The EU has accused the UK of potentially breaching the terms of its Brexit agreement with the new crackdown on strike action.
Brussels is considering triggering a formal dispute with the UK Government as a result of the new minimum service laws.
The new strike laws allow train operators to force staff to attend work, in order to ensure they can run up to 40 per cent of their usual services.
It is aimed at reducing the disruption caused by walkouts.
The EU has accused the UK of potentially breaching the terms of its Brexit agreement with the new crackdown on strike action
While it came into action last summer, train companies have been unwilling to use them.
Bureaucrats in the EU have accused the UK of watering down workers’ rights, something which is prohibited under the Brexit deal.
UK officials have said the new legislation is “compliant” with the terms of the deal as it does not “have an impact on trade or investment”.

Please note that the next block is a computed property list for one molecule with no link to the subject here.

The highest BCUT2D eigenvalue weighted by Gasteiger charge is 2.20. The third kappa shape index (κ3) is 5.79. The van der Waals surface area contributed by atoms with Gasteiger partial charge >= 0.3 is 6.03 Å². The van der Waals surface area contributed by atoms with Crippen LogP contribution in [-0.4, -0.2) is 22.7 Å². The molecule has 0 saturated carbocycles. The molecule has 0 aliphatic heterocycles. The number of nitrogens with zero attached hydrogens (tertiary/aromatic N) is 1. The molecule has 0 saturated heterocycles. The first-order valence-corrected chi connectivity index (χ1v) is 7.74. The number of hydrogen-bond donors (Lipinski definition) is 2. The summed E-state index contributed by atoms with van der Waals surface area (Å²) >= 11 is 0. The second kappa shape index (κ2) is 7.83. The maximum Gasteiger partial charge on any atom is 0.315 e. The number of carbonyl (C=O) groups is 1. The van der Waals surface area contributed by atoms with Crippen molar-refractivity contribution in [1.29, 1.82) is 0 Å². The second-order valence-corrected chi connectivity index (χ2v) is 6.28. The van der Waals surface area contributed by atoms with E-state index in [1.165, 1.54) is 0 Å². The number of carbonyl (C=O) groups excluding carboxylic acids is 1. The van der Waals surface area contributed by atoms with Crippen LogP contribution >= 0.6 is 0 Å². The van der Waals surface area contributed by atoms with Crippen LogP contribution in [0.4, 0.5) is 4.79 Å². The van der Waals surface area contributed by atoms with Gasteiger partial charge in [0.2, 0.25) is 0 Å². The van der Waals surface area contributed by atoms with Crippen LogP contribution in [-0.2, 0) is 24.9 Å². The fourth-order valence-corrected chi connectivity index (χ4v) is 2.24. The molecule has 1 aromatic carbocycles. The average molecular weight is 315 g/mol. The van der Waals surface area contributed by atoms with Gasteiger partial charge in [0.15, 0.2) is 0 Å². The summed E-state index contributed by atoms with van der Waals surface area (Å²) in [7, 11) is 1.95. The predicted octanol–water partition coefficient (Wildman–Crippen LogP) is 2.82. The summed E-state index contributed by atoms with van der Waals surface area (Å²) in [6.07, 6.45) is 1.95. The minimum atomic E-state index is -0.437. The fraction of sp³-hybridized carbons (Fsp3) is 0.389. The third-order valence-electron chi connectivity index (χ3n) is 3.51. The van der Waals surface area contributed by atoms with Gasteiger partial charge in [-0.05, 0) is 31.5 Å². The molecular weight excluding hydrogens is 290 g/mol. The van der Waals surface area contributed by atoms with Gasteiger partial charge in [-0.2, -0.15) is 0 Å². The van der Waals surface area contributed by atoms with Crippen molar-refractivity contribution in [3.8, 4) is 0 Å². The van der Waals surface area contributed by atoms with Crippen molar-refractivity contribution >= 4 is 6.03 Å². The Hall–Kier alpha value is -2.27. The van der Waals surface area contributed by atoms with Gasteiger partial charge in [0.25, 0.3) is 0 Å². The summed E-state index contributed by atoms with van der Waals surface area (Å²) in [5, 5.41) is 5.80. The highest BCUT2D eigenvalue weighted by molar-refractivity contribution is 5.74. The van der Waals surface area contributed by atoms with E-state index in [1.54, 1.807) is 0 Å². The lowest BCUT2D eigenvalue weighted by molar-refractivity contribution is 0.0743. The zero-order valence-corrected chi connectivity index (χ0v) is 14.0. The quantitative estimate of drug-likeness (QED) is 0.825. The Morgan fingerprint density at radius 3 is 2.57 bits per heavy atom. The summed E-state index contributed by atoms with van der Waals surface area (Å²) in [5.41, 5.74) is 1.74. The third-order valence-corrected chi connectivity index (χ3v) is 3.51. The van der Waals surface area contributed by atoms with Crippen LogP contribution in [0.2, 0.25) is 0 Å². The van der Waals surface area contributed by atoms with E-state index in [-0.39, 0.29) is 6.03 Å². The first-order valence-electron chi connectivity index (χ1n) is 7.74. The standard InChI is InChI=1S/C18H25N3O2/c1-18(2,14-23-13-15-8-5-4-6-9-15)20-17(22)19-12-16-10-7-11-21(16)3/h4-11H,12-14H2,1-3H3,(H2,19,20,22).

An EU sources told the times that the commission is not satisfied with the UK’s explanation of the plans, saying the bloc is “looking into” the prospect of taking further action.
Train drivers belonging to the Aslef union staged a walkout region-by-region over the course of last week, from Tuesday 30 January to Monday 5 February.
Thousands of trains were cancelled each day.
Labour has pledged to repeal the minimum service legislation if it wins the next election.
But Former Brexit minister David Jones accused the party of “meekly obeying EU diktats”.
He said: “Minimum service levels are essential to ensure that disruption to the public by industrial action is not allowed to exceed reasonable levels.
UK officials have said the new legislation is “compliant” with the terms of the deal as it does not “have an impact on trade or investment”
“It is about time that the EU recognised that the economic difficulties they are currently experiencing will continue unless there is reasonable regulation of industrial relations.
“Fortunately, their rules don’t apply in the UK, but there is no doubt that they would be adopted if Labour were to win the next election.”